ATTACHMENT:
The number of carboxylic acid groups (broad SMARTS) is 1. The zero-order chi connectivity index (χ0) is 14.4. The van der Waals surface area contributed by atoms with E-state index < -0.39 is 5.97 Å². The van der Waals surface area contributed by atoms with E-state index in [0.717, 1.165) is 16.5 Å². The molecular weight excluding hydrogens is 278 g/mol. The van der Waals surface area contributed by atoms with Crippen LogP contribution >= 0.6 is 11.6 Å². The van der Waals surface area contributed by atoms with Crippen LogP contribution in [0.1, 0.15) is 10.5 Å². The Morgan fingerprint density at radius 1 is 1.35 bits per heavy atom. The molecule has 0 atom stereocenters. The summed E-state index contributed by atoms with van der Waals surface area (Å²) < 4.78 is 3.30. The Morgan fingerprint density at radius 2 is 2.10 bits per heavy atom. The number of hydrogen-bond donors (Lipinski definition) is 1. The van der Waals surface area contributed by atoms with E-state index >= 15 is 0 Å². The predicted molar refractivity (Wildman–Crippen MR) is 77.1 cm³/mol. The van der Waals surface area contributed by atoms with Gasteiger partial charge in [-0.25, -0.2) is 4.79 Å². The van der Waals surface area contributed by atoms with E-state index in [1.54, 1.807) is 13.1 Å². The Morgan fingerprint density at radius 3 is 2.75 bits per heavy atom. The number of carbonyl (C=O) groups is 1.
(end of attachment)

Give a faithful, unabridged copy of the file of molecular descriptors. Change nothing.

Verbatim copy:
The number of carboxylic acid groups (broad SMARTS) is 1. The zero-order chi connectivity index (χ0) is 14.4. The van der Waals surface area contributed by atoms with E-state index < -0.39 is 5.97 Å². The van der Waals surface area contributed by atoms with E-state index in [0.717, 1.165) is 16.5 Å². The molecular weight excluding hydrogens is 278 g/mol. The van der Waals surface area contributed by atoms with Crippen LogP contribution >= 0.6 is 11.6 Å². The van der Waals surface area contributed by atoms with Crippen LogP contribution in [0.1, 0.15) is 10.5 Å². The Morgan fingerprint density at radius 1 is 1.35 bits per heavy atom. The molecule has 0 atom stereocenters. The summed E-state index contributed by atoms with van der Waals surface area (Å²) < 4.78 is 3.30. The Morgan fingerprint density at radius 2 is 2.10 bits per heavy atom. The number of hydrogen-bond donors (Lipinski definition) is 1. The van der Waals surface area contributed by atoms with E-state index >= 15 is 0 Å². The predicted molar refractivity (Wildman–Crippen MR) is 77.1 cm³/mol. The van der Waals surface area contributed by atoms with Gasteiger partial charge in [-0.25, -0.2) is 4.79 Å². The van der Waals surface area contributed by atoms with E-state index in [1.54, 1.807) is 13.1 Å². The Morgan fingerprint density at radius 3 is 2.75 bits per heavy atom. The number of carbonyl (C=O) groups is 1.